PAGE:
Another problem is that XORs make the state more complex. Until now there were only clauses of the form $a \vee \neg b \ldots$, sometimes specially stored such as binary clauses. The state of the solver goes through many transformations — think of them as llvm passes — while it is in-processed and solved. The more complex the state, the larger and the more complex the code. While a simple clause-cleaning algorithm can be expressed in about 20 lines of code without implicit binary&tertiary clauses, the same algo blows up to about 100 lines of code with those optimizations. Once you add XOR clauses, it jumps to around double that. We just made our code 10x larger. Imagine adding native support for, e.g. at-most-n.

Loss of universality. If a variable is only XOR clauses, it can now be eliminated at the XOR level. A pure variable at the XOR level indicates an XOR clause that can be removed and later always satisfied. XOR subsumption is when an XOR subsumes the other: the larger can be removed and their XOR added in. All of these are implemented in CMS 2. Probably there are many others out there, though. We could try to implement them all, but this is a whole new universe that may open up the gates of hell. Worst of all, most of these techniques on XORs are probably already simulated by in-processing techniques at the CNF level. Pure XOR variables are simulated by blocked clause elimination. XOR-based variable elimination doesn’t make practical sense at the CNF level, but it could be simulated by normal variable elimination if ignoring heuristics. I could go on.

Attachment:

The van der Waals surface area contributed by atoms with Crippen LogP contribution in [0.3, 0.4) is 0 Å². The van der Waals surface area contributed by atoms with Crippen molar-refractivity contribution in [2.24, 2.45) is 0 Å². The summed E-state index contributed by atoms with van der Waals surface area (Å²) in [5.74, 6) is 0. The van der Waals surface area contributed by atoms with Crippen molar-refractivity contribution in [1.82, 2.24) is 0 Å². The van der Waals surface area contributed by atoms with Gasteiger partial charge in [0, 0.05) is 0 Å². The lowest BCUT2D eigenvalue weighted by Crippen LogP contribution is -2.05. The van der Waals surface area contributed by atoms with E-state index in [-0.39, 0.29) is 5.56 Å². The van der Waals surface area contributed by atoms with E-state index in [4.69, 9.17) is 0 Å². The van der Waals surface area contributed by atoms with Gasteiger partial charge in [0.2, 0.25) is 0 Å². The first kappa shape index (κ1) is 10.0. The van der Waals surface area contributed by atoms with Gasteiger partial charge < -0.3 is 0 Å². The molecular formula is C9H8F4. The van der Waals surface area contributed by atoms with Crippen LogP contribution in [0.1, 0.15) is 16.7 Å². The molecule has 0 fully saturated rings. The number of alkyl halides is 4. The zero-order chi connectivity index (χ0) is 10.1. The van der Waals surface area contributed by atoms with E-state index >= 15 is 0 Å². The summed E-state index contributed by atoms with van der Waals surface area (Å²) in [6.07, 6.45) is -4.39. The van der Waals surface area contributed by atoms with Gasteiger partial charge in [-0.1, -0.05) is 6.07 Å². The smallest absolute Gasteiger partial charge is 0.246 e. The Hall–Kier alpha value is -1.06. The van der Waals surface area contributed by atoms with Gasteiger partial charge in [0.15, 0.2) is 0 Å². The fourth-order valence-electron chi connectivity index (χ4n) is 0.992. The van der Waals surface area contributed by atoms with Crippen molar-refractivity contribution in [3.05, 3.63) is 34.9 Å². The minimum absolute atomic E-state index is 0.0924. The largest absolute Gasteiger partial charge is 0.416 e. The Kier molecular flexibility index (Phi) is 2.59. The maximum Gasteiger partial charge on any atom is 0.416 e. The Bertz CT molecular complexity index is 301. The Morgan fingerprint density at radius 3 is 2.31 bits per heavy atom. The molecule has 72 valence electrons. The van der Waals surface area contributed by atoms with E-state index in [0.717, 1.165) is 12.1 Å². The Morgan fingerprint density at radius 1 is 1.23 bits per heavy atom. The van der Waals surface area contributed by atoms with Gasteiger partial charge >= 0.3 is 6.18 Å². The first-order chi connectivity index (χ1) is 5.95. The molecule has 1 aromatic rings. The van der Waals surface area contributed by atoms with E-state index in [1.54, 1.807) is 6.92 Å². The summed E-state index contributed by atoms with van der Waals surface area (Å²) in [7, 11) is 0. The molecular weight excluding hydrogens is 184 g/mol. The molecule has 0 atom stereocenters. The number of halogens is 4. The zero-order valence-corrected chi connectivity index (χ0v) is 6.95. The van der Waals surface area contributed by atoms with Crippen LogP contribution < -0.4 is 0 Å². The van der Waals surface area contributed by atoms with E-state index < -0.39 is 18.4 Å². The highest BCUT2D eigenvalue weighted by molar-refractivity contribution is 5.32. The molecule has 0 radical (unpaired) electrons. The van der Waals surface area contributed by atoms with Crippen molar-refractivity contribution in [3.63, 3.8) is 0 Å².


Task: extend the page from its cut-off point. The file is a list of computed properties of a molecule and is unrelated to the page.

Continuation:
What CryptoMiniSat 3.3 does

The compromise I came up with for CryptoMiniSat 3.0 is that I regularly search for XOR clauses at the top-level, perform top-level Gaussian elimination, and add the resulting new information to the CNF. Binary and unitary XOR clauses are the simplest to add back.

In the SAT’11 application benchmark set, out of 300 problems, 256 problems contain XOR clauses. the number of XOR clauses found, when they are found, is on average 2905 with an average size of 4.2 literals. Using Gaussian elimination, counting only when something was extracted, the average number of literal equivalences (binary XORs) extracted is 130, while the number of unitary clauses extracted is 0.15.

Here is a typical example output:

Here, about 104K XOR clauses were found (using a sophisticated algorithm) within 2.11s, all of size 3. These XOR clauses were subjected to disconnected component analysis (within the XOR sphere) and they were found to belong to 2185 components. It is important to cut XORs into groups, because Gaussian elimination is an $O(n^{\approx 2.5})$ algorithm and if we can reduce the n by having more than one matrix, the speed is significantly increased. Next, these 2185 matrices were Gauss-eliminated and were found to contain 1275 binary XOR clauses, which were quickly marked as equivalent literals.

To perform Gaussian elimination at top-level, CryptoMiniSat uses the excellent m4ri library, maintained by my old college and friend Martin Albrecht. It’s a lightweight yet extremely fast Gaussian elimination system using all sorts of nifty tricks to do its job. Unfortunately, for large matrices it can still take a long while as the algorithm itself is not cheap, so I have a cut-off for matrices that are too large.

What a future CryptoMiniSat 3.x could do